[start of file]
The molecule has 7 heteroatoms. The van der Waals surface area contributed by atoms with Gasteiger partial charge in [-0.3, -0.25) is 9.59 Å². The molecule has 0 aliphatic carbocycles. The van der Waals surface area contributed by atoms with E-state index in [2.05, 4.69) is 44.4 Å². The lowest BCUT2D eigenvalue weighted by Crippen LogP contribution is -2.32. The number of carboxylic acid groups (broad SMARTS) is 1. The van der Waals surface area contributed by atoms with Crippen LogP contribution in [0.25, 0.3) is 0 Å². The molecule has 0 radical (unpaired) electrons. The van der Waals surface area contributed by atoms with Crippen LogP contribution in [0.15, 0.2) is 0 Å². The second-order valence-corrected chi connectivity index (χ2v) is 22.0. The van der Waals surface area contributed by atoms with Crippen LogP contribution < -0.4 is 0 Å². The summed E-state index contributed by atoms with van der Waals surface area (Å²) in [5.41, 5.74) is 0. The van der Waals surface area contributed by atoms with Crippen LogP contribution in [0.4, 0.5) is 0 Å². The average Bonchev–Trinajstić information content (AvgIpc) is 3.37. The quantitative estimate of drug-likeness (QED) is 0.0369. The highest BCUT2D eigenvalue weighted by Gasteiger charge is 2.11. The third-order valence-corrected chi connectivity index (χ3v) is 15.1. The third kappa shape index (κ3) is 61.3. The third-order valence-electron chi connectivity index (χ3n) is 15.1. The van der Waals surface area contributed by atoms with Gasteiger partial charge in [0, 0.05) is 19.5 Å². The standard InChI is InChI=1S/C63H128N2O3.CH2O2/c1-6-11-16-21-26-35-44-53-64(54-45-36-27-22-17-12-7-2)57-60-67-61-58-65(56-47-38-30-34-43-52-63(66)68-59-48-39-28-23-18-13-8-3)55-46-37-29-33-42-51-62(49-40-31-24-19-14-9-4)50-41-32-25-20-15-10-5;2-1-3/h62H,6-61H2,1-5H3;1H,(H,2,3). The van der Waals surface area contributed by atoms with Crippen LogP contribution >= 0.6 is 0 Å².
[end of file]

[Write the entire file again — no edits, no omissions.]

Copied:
The molecule has 7 heteroatoms. The van der Waals surface area contributed by atoms with Gasteiger partial charge in [-0.3, -0.25) is 9.59 Å². The molecule has 0 aliphatic carbocycles. The van der Waals surface area contributed by atoms with E-state index in [2.05, 4.69) is 44.4 Å². The lowest BCUT2D eigenvalue weighted by Crippen LogP contribution is -2.32. The number of carboxylic acid groups (broad SMARTS) is 1. The van der Waals surface area contributed by atoms with Crippen LogP contribution in [0.25, 0.3) is 0 Å². The molecule has 0 radical (unpaired) electrons. The van der Waals surface area contributed by atoms with Crippen LogP contribution in [0.15, 0.2) is 0 Å². The second-order valence-corrected chi connectivity index (χ2v) is 22.0. The van der Waals surface area contributed by atoms with Crippen LogP contribution < -0.4 is 0 Å². The summed E-state index contributed by atoms with van der Waals surface area (Å²) in [5.41, 5.74) is 0. The van der Waals surface area contributed by atoms with Crippen LogP contribution in [0.4, 0.5) is 0 Å². The average Bonchev–Trinajstić information content (AvgIpc) is 3.37. The quantitative estimate of drug-likeness (QED) is 0.0369. The highest BCUT2D eigenvalue weighted by Gasteiger charge is 2.11. The third-order valence-corrected chi connectivity index (χ3v) is 15.1. The third kappa shape index (κ3) is 61.3. The third-order valence-electron chi connectivity index (χ3n) is 15.1. The van der Waals surface area contributed by atoms with Gasteiger partial charge in [0, 0.05) is 19.5 Å². The standard InChI is InChI=1S/C63H128N2O3.CH2O2/c1-6-11-16-21-26-35-44-53-64(54-45-36-27-22-17-12-7-2)57-60-67-61-58-65(56-47-38-30-34-43-52-63(66)68-59-48-39-28-23-18-13-8-3)55-46-37-29-33-42-51-62(49-40-31-24-19-14-9-4)50-41-32-25-20-15-10-5;2-1-3/h62H,6-61H2,1-5H3;1H,(H,2,3). The van der Waals surface area contributed by atoms with Crippen LogP contribution >= 0.6 is 0 Å².